Treaty of Waitangi Settlements
The settlement of iwi claims under the Treaty of Waitangi has been a prominent feature of New Zealand’s political and legal landscape over the last thirty years. It has drawn international attention, as other nations seek ways to build new relationships between indigenous peoples and the state. Here leading scholars from the fields of law, history, Maori studies and politics provide a comprehensive account of the settlement process. The contributors examine the history of Treaty claims and the impact of Treaty settlements. The major settlements are considered, and their impact on the management and ownership of key resources (such as lands, forests, fisheries). The economic and social consequences for Maori are debated, along with the impact of the settlement process on the Crown’s relationship with Maori. As the settlement of historical claims draws toward a close (forecast for 2014), this timely book considers the achievements and controversies of Treaty settlements over the years. How successful has the process been in redressing historic grievances? Are Treaty settlements truly ‘full and final’? Are major issues left unresolved?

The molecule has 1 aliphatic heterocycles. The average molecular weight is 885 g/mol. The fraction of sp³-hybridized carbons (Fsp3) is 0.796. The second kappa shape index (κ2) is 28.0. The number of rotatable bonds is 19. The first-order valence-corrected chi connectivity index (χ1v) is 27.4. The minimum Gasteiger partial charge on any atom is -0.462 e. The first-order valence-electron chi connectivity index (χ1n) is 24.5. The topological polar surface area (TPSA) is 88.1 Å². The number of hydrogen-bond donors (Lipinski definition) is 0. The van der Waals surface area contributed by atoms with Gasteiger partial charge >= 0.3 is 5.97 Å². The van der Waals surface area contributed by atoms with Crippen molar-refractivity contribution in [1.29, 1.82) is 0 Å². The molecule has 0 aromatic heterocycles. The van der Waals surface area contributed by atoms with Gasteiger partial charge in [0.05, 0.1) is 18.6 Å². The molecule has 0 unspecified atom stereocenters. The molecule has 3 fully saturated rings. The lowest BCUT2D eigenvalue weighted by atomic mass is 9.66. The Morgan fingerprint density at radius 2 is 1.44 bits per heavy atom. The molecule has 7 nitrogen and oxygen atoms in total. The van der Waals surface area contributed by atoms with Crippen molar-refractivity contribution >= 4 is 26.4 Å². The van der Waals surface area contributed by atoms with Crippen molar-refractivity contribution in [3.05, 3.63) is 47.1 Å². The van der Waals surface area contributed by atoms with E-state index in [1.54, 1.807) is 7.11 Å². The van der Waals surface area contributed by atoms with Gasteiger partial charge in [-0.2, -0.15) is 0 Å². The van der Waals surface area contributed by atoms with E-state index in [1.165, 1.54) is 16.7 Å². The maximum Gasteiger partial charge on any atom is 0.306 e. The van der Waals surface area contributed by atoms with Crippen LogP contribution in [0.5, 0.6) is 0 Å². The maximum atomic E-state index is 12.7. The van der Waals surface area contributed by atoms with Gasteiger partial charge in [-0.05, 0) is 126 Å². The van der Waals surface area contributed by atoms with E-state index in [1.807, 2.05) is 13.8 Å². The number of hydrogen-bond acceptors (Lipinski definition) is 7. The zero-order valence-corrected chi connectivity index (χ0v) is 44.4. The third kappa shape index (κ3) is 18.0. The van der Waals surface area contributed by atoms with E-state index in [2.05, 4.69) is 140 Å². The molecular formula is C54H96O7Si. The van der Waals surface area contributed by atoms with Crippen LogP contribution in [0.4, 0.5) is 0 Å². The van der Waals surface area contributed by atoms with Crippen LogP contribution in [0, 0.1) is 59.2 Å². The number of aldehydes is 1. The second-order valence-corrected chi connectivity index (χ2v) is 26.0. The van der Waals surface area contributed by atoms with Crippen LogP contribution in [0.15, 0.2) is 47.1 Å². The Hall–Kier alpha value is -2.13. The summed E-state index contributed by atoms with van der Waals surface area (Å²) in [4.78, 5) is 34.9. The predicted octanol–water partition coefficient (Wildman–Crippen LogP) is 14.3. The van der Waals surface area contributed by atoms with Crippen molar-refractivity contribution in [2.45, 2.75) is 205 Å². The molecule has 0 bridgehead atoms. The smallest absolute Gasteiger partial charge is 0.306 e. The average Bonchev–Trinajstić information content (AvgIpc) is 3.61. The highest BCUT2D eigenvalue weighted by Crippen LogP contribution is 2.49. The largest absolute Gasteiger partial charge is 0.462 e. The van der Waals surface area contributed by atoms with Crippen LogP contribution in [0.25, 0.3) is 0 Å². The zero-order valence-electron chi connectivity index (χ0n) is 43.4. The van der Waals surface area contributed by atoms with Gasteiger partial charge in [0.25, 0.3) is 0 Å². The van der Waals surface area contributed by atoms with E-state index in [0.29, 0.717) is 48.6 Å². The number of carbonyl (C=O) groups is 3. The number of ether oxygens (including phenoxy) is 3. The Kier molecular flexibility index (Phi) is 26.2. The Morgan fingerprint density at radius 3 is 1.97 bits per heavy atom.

And how does New Zealand’s attempt to build a new relationship between indigenous people and the state rate internationally?
|Dimensions||170 × 240 mm|
Nicola Wheen is Senior Lecturer in Law at the University of Otago. Janine Hayward is Associate Professor of Politics at the University of Otago. Both have published widely in the fields of law and politics, and together edited The Waitangi Tribunal: Te Roopu Whakamana i te Tiriti o Waitangi (2004). Contributors: Michael Belgrave, Dean Cowie, Baden Vertongen , Maureen Hickey, Paerau Warbrick, Linda Te Aho, Margaret Mutu, Michael Stevens, Damian Stone, Robert Joseph, Maria Bargh, and Mai Chen. Foreword by Alan Ward.